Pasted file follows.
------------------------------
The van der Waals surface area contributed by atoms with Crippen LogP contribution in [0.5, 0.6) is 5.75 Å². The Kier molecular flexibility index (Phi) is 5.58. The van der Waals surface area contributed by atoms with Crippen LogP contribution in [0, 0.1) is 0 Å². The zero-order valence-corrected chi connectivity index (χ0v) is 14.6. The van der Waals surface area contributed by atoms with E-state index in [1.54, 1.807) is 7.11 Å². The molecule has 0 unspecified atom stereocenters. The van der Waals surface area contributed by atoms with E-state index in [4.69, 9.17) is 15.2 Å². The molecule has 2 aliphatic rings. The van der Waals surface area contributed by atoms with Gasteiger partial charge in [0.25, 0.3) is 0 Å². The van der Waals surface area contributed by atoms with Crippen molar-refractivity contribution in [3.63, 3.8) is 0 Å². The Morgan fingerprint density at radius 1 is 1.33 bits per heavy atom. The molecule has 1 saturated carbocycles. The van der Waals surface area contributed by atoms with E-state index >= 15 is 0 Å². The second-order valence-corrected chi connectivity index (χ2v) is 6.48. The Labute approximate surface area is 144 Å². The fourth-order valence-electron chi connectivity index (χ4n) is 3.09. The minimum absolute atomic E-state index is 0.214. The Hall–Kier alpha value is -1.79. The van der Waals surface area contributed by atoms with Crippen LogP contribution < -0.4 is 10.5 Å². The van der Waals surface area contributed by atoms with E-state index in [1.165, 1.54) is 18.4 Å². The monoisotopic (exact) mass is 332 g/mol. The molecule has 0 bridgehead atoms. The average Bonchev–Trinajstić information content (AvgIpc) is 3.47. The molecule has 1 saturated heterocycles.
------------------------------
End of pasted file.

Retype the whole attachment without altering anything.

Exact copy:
The van der Waals surface area contributed by atoms with Crippen LogP contribution in [0.5, 0.6) is 5.75 Å². The Kier molecular flexibility index (Phi) is 5.58. The van der Waals surface area contributed by atoms with Crippen LogP contribution in [0, 0.1) is 0 Å². The zero-order valence-corrected chi connectivity index (χ0v) is 14.6. The van der Waals surface area contributed by atoms with E-state index in [1.54, 1.807) is 7.11 Å². The molecule has 0 unspecified atom stereocenters. The van der Waals surface area contributed by atoms with E-state index in [4.69, 9.17) is 15.2 Å². The molecule has 2 aliphatic rings. The van der Waals surface area contributed by atoms with Gasteiger partial charge in [0.25, 0.3) is 0 Å². The van der Waals surface area contributed by atoms with Crippen molar-refractivity contribution in [3.63, 3.8) is 0 Å². The Morgan fingerprint density at radius 1 is 1.33 bits per heavy atom. The molecule has 1 saturated carbocycles. The van der Waals surface area contributed by atoms with E-state index >= 15 is 0 Å². The second-order valence-corrected chi connectivity index (χ2v) is 6.48. The Labute approximate surface area is 144 Å². The fourth-order valence-electron chi connectivity index (χ4n) is 3.09. The minimum absolute atomic E-state index is 0.214. The Hall–Kier alpha value is -1.79. The van der Waals surface area contributed by atoms with Crippen LogP contribution < -0.4 is 10.5 Å². The van der Waals surface area contributed by atoms with E-state index in [1.165, 1.54) is 18.4 Å². The monoisotopic (exact) mass is 332 g/mol. The molecule has 0 bridgehead atoms. The average Bonchev–Trinajstić information content (AvgIpc) is 3.47. The molecule has 1 saturated heterocycles.